September 18, 2020

By MARIANA C. MORALES

In recent days a video that went viral showing four United States Marines urinating on dead Taliban soldiers has caused outrage all over the world.
Apparently the video was taken last year in Afghanistan yet is only being seen now. Two of the Marines have been identified and it’ll only be a matter of time before the other two are as well.
U.S. Secretary of State, Hillary Clinton said she was in “utter dismay” at the conduct, according to a Jan. 12 article in the Washington Post.
Apologies have been sent as well as talk of punishment for these soldiers. However, not everyone is enraged. Allen West, a Florida congressman, said the four Marines should receive some form of punishment, which could include a reprimand or reduction in rank to loss of pay or extra duty. However, he also said the act wasn’t the worst thing that had ever happened in the world, and lambasted critics, saying: “Unless you have been shot at by the Taliban, shut your mouth, war is hell.”
War is definitely hell. There have been many events throughout history where a soldier has committed inhumane actions against a dead person. It’s not videotaped all the time, but it does happen. Does this qualify as a war crime?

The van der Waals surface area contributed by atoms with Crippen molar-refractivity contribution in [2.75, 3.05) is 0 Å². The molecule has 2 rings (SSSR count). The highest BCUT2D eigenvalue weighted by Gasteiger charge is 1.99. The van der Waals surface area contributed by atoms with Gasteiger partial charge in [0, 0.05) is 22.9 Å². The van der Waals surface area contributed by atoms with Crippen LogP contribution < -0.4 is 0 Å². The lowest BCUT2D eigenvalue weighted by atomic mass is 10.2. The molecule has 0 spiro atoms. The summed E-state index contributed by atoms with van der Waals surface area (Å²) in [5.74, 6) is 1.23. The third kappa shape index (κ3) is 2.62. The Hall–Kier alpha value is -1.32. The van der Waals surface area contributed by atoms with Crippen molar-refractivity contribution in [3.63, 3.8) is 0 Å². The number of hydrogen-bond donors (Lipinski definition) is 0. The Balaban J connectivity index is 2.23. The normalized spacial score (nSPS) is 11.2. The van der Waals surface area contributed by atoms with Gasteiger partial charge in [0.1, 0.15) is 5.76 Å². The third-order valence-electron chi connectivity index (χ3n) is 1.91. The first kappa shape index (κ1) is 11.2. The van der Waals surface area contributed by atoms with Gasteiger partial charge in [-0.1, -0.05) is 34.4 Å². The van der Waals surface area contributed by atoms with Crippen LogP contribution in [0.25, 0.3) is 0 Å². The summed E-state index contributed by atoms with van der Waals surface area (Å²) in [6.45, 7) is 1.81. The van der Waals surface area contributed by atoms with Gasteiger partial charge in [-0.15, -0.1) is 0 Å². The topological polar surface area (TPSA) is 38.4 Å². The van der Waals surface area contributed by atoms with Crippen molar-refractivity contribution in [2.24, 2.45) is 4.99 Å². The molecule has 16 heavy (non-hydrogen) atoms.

In an article posted in the Washington Post on Jan. 13, the reporter, Sebastian Junger, who several times a year spends time with a platoon of U.S. soldiers in Afghanistan, discussed how your mind changes when you’re in combat because of the things you see. Soldiers would cheer seeing their enemy in pain. Although that sounds wrong, it can be also seen as this enemy could no longer take down an American soldier. They cheer that they are alive and that they are one step closer to going home.
We don’t like to speak of it, but there are other times in history where the dead have been dishonoured such as the time Somalia militia dragged the body of a U.S. soldier after a Black Hawk helicopter was shot down in 1993.
Texas Governor Rick Perry found the video to be disturbing but also thinks that calling it a criminal act is going too far and that similar actions had been seen before. He said that General George S. Patton, a U.S. Army officer during the Second World War, urinated in the Rhine River during a march into Germany.
Sensitivity training is needed, but it won’t prevent similar conduct in the future. There’s always one rogue soldier who takes things into his own hands.
That is why the video is sad, but not surprising.